Apple already designs a huge number of its own chips built from the ground-up to provide what Apple believes to be the best power and efficiency for its iOS, watchOS, iPadOS operating systems. These have enabled the Cupertino-based company to offer faster performance and better longevity than many Android-powered rivals – even those with three times as much RAM squeezed under the bonnet.
Unlike Intel chips, which currently power Mac laptops and desktops, Apple’s own chips will only have to work with macOS. By designing the chipset around the operating system, Apple hopes to be able to get the same power and efficiency gains seen on iPhone, iPad and Apple Watch.
It also means Apple cam make its own decisions around what to prioritise – whether that’s endless battery life or unfettered speed.
And finally, Apple has confirmed that MacBooks and iMacs running its own chips will also be able to run iPhone and iPad apps alongside dedicated Mac apps. That brings together all of Apple’s distinct operating systems together seamlessly for the first time.
“From the beginning, the Mac has always embraced big changes to stay at the forefront of personal computing. Today we’re announcing our transition to Apple silicon, making this a historic day for the Mac,” said Apple CEO Tim Cook. “With its powerful features and industry-leading performance, Apple silicon will make the Mac stronger and more capable than ever. I’ve never been more excited about the future of the Mac.”
There’s no denying this will be a monumental change for macOS. It’s easily the biggest overhaul since the launch of Mac OS X – the last dramatic change from Apple, which took place back in 2001 and saw then-CEO Steve Jobs throw-out the widely-mocked operating system used across all Apple laptop and desktops.
But while it might sound simple – dropping an Apple chip into the next laptop instead of an Intel-branded one – this transition is anything but.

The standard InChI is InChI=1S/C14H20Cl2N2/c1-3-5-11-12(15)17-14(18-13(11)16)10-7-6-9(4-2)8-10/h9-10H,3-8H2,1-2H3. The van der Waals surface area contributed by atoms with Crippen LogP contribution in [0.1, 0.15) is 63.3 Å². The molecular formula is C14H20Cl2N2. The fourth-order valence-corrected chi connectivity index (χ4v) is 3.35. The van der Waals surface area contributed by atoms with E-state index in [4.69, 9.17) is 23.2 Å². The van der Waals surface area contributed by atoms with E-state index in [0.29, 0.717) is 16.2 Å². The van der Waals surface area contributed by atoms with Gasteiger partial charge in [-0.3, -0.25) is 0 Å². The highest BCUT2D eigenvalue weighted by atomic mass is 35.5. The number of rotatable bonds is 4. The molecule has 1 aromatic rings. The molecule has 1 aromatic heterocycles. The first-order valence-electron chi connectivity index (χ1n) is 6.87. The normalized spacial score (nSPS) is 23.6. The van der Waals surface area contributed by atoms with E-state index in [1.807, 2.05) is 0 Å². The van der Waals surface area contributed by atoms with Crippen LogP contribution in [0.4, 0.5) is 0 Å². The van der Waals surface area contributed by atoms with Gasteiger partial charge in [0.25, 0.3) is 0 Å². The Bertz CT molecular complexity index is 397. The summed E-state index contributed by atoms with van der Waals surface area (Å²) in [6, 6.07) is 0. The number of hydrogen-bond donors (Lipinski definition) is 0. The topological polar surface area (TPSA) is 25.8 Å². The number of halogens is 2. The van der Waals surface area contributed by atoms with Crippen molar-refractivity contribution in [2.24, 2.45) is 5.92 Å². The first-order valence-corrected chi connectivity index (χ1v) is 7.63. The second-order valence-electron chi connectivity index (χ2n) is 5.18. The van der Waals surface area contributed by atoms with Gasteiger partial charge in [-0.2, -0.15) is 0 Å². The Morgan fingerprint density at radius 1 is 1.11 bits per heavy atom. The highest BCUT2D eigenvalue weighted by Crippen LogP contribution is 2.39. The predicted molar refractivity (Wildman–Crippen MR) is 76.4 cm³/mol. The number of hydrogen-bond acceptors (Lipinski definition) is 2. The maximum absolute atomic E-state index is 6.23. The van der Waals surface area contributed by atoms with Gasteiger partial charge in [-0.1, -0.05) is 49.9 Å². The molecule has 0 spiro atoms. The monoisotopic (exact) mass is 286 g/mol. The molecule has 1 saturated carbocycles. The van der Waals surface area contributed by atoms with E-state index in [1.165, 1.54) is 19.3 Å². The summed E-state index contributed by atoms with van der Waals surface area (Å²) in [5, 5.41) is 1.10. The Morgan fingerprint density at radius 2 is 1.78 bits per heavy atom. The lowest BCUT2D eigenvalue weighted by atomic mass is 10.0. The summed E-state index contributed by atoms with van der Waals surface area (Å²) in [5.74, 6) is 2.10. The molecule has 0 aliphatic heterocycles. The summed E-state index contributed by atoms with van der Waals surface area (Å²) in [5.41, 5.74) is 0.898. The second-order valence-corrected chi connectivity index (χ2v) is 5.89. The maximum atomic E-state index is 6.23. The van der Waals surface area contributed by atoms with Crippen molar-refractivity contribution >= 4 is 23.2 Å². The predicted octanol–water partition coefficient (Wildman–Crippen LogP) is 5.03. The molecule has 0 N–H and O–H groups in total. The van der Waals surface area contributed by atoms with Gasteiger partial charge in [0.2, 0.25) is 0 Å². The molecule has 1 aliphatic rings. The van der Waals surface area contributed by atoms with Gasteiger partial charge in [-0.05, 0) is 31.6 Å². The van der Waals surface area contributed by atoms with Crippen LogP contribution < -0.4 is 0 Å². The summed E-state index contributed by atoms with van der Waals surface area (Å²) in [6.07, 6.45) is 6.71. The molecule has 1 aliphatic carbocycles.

The move to custom-designed Apple silicon will have huge consequences for compatibility with existing software, accessories and more. Developers will need to support this new system architecture, which means some pretty drastic rewrites to some of your favourite apps – from Google Chrome to Photoshop, to take full advantage of the potential performance gains. In the meantime, you should be able to continue using your favourite software, it will just need to use the baked-in translation technology known as Rosetta 2, which ships with the next major macOS update.
According to Apple, Rosetta 2 means you’ll be able to run existing Mac apps that have not yet been updated, including those with plug-ins. Virtualisation technology should also mean you can run Linux on the new Apple chip-powered Macs.
This is reassuring. After all, given that developers weren’t exactly speedy to add support for the Touch Bar on the most recent MacBook Pro design, it might be a while before you’re able to download all of your favourite software natively for the new Mac models.
Microsoft claims it’s already working with Apple to update Microsoft Office for the new Mac silicon. Apple has also been working with Adobe to get these its industry-standard apps, like Lightroom and Photoshop, running on the new Macs. To demo the power of its own chips, Apple used an A12Z Bionic chip – which is found inside the latest iPad Pro models – to quickly edit a 5GB Photoshop PSD file on the new version of the photo editing software for Mac.
At the end of the WWDC 2020 opening keynote, Apple confirmed plans to ship its first Mac with Apple-custom silicon by the end of the year. The company hopes to complete the transition away from all Intel chips within two years. But don’t panic if you’re running an existing MacBook or iMac with Intel inside, Apple says it’ll continue to support and release new versions of macOS for Intel-based Macs for years to come – and even has new Intel-based Macs in development.